By Moisés Naím
Sunday, May 28, 2006

A country's borders should not be confused with those familiar dotted lines drawn on some musty old map of nation-states. In an era of mass migration, globalization and instant communication, a map reflecting the world's true boundaries would be a crosscutting, high-tech and multidimensional affair.

Where is the real U.S. border, for example, when U.S. customs agents check containers in the port of Amsterdam? Where should national borders be marked when drug traffickers launder money through illegal financial transactions that crisscross the globe electronically, violating multiple jurisdictions? How would border checkpoints help record companies that discover pirated copies of their latest offering for sale in cyberspace -- long before the legitimate product even reaches stores? And when U.S. health officials fan out across Asia seeking to contain a disease outbreak, where do national lines truly lie?

Governments and citizens are used to thinking of a border as a real, physical place: a fence, a shoreline, a desert or a mountain pass. But while geography still matters, today's borders are being redefined and redrawn in unexpected ways. They are fluid, constantly remade by technology, new laws and institutions, and the realities of international commerce -- illicit as well as legitimate. They are also increasingly intangible, living in a virtual and electronic space.

In this world, the United States is adjacent not just to Mexico and Canada but also to China and Bolivia. Italy now borders on Nigeria, and France on Mali.

These borders cannot be protected with motion sensors or National Guard troops.

Political unions, economic reforms and breakthroughs in technology and business came together to revolutionize the world's borders during the 1990s.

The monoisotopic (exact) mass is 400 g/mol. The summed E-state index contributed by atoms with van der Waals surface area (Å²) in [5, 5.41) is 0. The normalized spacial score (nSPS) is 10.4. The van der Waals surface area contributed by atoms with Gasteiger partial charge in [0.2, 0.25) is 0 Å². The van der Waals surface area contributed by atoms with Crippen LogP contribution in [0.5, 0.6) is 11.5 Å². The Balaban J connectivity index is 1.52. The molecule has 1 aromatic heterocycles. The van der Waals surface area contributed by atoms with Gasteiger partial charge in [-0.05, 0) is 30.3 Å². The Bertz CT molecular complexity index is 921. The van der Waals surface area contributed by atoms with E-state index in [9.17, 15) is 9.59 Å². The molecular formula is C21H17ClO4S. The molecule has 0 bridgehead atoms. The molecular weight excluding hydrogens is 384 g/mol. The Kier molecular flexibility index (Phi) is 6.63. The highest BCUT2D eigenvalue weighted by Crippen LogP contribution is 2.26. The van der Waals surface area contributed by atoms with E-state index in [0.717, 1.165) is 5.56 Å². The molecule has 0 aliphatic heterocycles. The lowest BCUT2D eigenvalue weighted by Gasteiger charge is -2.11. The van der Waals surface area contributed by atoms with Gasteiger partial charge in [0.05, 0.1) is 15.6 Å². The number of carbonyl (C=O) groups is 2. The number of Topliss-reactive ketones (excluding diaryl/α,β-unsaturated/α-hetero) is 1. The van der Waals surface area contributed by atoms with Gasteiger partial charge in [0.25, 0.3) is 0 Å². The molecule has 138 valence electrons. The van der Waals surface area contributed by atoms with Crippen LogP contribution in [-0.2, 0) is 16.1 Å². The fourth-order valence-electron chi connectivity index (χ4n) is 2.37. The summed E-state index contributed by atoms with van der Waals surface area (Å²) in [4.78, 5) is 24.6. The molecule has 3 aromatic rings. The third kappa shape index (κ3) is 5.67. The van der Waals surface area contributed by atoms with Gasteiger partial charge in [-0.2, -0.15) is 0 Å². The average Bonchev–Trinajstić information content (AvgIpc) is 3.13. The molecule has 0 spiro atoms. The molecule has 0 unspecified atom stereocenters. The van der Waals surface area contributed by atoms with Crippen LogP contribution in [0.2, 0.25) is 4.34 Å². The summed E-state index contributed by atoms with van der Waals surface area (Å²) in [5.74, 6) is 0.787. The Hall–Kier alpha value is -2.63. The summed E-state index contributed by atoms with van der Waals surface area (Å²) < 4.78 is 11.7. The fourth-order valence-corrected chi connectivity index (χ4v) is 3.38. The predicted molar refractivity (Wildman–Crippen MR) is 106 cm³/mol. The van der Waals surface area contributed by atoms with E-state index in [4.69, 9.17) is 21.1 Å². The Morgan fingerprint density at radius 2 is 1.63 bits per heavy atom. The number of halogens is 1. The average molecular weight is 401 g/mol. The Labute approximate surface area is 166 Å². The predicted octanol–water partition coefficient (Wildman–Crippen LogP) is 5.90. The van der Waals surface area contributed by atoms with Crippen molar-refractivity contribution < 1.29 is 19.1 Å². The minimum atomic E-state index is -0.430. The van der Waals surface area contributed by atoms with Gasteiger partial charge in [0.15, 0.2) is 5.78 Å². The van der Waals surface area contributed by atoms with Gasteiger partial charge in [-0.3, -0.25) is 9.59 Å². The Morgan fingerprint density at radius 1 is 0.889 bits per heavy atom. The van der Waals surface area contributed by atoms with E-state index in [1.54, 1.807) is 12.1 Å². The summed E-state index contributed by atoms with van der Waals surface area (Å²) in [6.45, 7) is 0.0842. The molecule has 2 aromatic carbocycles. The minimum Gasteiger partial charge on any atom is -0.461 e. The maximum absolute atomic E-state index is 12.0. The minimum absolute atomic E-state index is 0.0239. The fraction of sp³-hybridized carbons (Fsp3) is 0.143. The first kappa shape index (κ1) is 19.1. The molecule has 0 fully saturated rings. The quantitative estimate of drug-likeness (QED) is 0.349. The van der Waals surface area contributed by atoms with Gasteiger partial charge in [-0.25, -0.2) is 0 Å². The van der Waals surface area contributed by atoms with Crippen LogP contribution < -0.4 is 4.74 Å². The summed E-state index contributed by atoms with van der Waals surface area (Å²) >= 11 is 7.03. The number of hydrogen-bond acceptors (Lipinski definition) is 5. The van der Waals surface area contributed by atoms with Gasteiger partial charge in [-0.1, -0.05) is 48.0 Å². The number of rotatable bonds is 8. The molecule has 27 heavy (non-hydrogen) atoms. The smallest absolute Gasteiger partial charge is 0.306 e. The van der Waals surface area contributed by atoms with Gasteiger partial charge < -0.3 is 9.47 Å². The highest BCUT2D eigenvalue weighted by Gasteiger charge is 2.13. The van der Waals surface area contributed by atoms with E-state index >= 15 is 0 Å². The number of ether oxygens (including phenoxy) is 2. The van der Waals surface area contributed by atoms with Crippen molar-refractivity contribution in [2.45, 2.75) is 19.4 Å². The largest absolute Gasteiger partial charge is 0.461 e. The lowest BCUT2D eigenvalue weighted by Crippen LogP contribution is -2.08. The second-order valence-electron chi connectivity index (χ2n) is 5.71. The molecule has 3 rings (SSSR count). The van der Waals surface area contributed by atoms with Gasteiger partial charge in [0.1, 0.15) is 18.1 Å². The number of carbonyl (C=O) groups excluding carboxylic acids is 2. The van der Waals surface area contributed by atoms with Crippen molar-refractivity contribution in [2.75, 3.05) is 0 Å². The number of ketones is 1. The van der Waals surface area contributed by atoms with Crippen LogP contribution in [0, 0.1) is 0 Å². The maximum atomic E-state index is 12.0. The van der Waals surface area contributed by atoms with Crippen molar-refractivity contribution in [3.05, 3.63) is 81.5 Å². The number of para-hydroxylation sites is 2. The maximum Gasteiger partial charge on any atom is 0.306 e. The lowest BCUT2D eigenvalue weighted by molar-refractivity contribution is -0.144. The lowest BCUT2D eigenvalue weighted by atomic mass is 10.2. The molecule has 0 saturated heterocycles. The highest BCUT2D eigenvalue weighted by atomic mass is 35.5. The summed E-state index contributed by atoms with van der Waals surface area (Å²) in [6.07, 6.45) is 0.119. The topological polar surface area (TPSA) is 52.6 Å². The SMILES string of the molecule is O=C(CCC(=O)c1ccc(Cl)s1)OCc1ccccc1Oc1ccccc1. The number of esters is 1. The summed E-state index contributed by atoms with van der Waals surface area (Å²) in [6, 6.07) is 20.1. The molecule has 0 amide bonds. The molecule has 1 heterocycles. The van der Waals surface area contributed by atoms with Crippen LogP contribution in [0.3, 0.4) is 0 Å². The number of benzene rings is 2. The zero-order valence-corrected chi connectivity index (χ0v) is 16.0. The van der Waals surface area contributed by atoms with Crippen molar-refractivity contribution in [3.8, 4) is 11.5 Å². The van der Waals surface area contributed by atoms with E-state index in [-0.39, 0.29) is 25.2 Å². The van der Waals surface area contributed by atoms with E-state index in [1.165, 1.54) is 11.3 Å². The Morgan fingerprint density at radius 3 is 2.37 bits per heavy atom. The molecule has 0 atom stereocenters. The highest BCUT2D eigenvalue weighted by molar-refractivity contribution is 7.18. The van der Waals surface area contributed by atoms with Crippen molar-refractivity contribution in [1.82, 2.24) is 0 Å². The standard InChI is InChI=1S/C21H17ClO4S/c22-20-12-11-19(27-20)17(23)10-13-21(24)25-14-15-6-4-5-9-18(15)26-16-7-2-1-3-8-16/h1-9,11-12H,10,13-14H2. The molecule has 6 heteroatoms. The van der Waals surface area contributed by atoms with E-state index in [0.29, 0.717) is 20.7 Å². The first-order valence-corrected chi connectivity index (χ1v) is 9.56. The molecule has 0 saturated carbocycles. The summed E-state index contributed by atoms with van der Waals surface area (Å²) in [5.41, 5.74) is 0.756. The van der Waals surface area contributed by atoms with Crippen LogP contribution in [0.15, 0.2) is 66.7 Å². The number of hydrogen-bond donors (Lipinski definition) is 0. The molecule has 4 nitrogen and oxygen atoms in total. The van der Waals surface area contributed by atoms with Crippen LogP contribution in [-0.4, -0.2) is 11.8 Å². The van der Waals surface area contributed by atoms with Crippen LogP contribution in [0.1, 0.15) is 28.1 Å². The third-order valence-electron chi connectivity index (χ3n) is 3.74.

It was a decade during which a global passion for free markets erupted. From Latin America to Eastern Europe, politicians and their electorates felt that prosperity was possible by enticing foreigners to invest, tourists to visit, traders to import and export, banks to move funds freely in and out of countries, and businesses to operate free of heavy regulations.

It was also a decade when nations with long histories of conflict or animosity surprised the world by dismantling or rearranging their borders through political unions and trade agreements. The European Union kicked into high gear; Argentina, Brazil and rival South American nations formed a regional customs union; and Mexico joined Canada and the United States in their own trade agreement. These efforts sought to maximize economic growth and political harmony (or so the leaders hoped).

Meanwhile, new technologies were vastly reducing the economic and business importance of distance and geography. The only prices that dropped faster than shipping a cargo container from Shanghai to Los Angeles were those for sending e-mail, making phone calls, or rapid-firing text and images across borders.

With borders much more fluid, opportunities for profit multiplied and cross-border activity boomed. Suddenly it seemed normal to invest in Thailand, visit China, trade in exotic currencies, take seasonal jobs in different countries or download stolen software from Bulgarian Web sites.

Even something as simple as buying a counterfeit Prada handbag on the streets of Manhattan or Washington represented the final step in a long journey of border crossings. The bag's original design -- probably acquired or stolen in Europe -- was transported electronically or physically to China. There, the leather, zippers, belts and buckles were procured and assembled into tens of thousands of counterfeit handbags. The finished products were then smuggled onto containers officially carrying, say, industrial valves, to ports such as Naples or New York.

Once the handbags reached these final markets, street merchants took over -- often African immigrants who themselves were smuggled across borders by human-trafficking networks. Yes, the poorly paid street vendors are usually as illegal as the goods they're peddling. Meanwhile, the overall counterfeit enterprise reaped enormous cash profits that were converted into bank deposits and laundered across the globe electronically, again trespassing across multiple borders.

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